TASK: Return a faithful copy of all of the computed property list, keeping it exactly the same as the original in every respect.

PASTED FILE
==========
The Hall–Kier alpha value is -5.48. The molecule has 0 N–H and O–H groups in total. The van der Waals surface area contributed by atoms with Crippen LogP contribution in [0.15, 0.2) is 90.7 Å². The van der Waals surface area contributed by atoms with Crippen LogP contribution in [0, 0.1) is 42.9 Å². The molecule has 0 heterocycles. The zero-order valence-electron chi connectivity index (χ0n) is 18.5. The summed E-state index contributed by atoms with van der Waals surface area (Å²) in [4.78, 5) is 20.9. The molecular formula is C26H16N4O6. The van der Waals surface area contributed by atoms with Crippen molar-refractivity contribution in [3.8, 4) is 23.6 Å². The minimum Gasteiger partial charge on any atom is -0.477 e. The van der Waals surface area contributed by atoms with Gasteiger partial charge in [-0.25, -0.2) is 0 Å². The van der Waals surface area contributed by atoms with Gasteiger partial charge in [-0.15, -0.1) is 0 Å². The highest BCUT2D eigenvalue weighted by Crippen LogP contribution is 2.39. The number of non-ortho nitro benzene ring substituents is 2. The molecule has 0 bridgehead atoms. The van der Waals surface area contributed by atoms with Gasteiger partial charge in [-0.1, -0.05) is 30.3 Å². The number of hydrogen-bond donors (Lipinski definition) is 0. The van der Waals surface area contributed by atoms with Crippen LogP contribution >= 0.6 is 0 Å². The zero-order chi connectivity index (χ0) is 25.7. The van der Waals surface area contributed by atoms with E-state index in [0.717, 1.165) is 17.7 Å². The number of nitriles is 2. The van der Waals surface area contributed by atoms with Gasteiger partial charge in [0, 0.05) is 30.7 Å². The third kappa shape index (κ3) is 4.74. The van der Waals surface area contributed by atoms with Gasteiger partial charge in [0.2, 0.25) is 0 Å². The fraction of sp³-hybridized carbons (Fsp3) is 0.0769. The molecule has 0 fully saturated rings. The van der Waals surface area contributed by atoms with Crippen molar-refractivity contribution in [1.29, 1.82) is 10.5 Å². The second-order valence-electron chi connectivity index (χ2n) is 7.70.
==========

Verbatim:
The Hall–Kier alpha value is -5.48. The molecule has 0 N–H and O–H groups in total. The van der Waals surface area contributed by atoms with Crippen LogP contribution in [0.15, 0.2) is 90.7 Å². The van der Waals surface area contributed by atoms with Crippen LogP contribution in [0, 0.1) is 42.9 Å². The molecule has 0 heterocycles. The zero-order valence-electron chi connectivity index (χ0n) is 18.5. The summed E-state index contributed by atoms with van der Waals surface area (Å²) in [4.78, 5) is 20.9. The molecular formula is C26H16N4O6. The van der Waals surface area contributed by atoms with Crippen molar-refractivity contribution in [3.8, 4) is 23.6 Å². The minimum Gasteiger partial charge on any atom is -0.477 e. The van der Waals surface area contributed by atoms with Gasteiger partial charge in [-0.25, -0.2) is 0 Å². The van der Waals surface area contributed by atoms with Gasteiger partial charge in [-0.15, -0.1) is 0 Å². The highest BCUT2D eigenvalue weighted by Crippen LogP contribution is 2.39. The number of non-ortho nitro benzene ring substituents is 2. The molecule has 0 bridgehead atoms. The van der Waals surface area contributed by atoms with Gasteiger partial charge in [-0.1, -0.05) is 30.3 Å². The number of hydrogen-bond donors (Lipinski definition) is 0. The van der Waals surface area contributed by atoms with Crippen LogP contribution >= 0.6 is 0 Å². The zero-order chi connectivity index (χ0) is 25.7. The van der Waals surface area contributed by atoms with E-state index in [0.717, 1.165) is 17.7 Å². The number of nitriles is 2. The van der Waals surface area contributed by atoms with Gasteiger partial charge in [0, 0.05) is 30.7 Å². The third kappa shape index (κ3) is 4.74. The van der Waals surface area contributed by atoms with Gasteiger partial charge in [0.2, 0.25) is 0 Å². The fraction of sp³-hybridized carbons (Fsp3) is 0.0769. The molecule has 0 fully saturated rings. The van der Waals surface area contributed by atoms with Crippen molar-refractivity contribution in [1.29, 1.82) is 10.5 Å². The second-order valence-electron chi connectivity index (χ2n) is 7.70.